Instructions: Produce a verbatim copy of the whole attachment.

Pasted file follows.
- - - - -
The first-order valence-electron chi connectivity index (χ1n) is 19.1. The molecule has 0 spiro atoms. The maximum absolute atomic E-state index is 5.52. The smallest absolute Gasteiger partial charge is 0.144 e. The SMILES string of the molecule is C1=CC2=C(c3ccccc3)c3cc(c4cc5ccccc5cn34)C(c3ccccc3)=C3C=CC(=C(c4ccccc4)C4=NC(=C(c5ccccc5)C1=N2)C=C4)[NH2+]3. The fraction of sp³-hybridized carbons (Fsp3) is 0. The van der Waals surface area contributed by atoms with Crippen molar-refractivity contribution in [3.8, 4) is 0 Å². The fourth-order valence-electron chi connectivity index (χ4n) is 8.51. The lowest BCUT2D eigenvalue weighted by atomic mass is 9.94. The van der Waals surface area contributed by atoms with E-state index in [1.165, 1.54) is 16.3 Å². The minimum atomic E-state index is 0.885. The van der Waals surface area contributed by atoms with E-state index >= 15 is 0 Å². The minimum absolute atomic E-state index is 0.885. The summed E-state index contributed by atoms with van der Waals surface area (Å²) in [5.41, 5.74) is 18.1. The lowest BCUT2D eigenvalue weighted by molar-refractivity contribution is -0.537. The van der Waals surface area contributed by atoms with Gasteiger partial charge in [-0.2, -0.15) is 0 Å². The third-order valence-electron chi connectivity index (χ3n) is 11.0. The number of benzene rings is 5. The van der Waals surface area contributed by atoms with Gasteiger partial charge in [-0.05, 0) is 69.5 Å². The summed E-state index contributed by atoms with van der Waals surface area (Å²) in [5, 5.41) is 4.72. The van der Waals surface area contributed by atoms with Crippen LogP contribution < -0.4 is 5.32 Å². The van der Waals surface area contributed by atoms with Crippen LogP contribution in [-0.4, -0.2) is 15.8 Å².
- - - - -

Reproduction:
The first-order valence-electron chi connectivity index (χ1n) is 19.1. The molecule has 0 spiro atoms. The maximum absolute atomic E-state index is 5.52. The smallest absolute Gasteiger partial charge is 0.144 e. The SMILES string of the molecule is C1=CC2=C(c3ccccc3)c3cc(c4cc5ccccc5cn34)C(c3ccccc3)=C3C=CC(=C(c4ccccc4)C4=NC(=C(c5ccccc5)C1=N2)C=C4)[NH2+]3. The fraction of sp³-hybridized carbons (Fsp3) is 0. The van der Waals surface area contributed by atoms with Crippen molar-refractivity contribution in [3.8, 4) is 0 Å². The fourth-order valence-electron chi connectivity index (χ4n) is 8.51. The lowest BCUT2D eigenvalue weighted by atomic mass is 9.94. The van der Waals surface area contributed by atoms with E-state index in [1.165, 1.54) is 16.3 Å². The minimum atomic E-state index is 0.885. The van der Waals surface area contributed by atoms with E-state index >= 15 is 0 Å². The minimum absolute atomic E-state index is 0.885. The summed E-state index contributed by atoms with van der Waals surface area (Å²) in [5.41, 5.74) is 18.1. The lowest BCUT2D eigenvalue weighted by molar-refractivity contribution is -0.537. The van der Waals surface area contributed by atoms with Gasteiger partial charge in [-0.2, -0.15) is 0 Å². The third-order valence-electron chi connectivity index (χ3n) is 11.0. The number of benzene rings is 5. The van der Waals surface area contributed by atoms with Gasteiger partial charge in [-0.05, 0) is 69.5 Å². The summed E-state index contributed by atoms with van der Waals surface area (Å²) in [5, 5.41) is 4.72. The van der Waals surface area contributed by atoms with Crippen LogP contribution < -0.4 is 5.32 Å². The van der Waals surface area contributed by atoms with Crippen LogP contribution in [-0.4, -0.2) is 15.8 Å².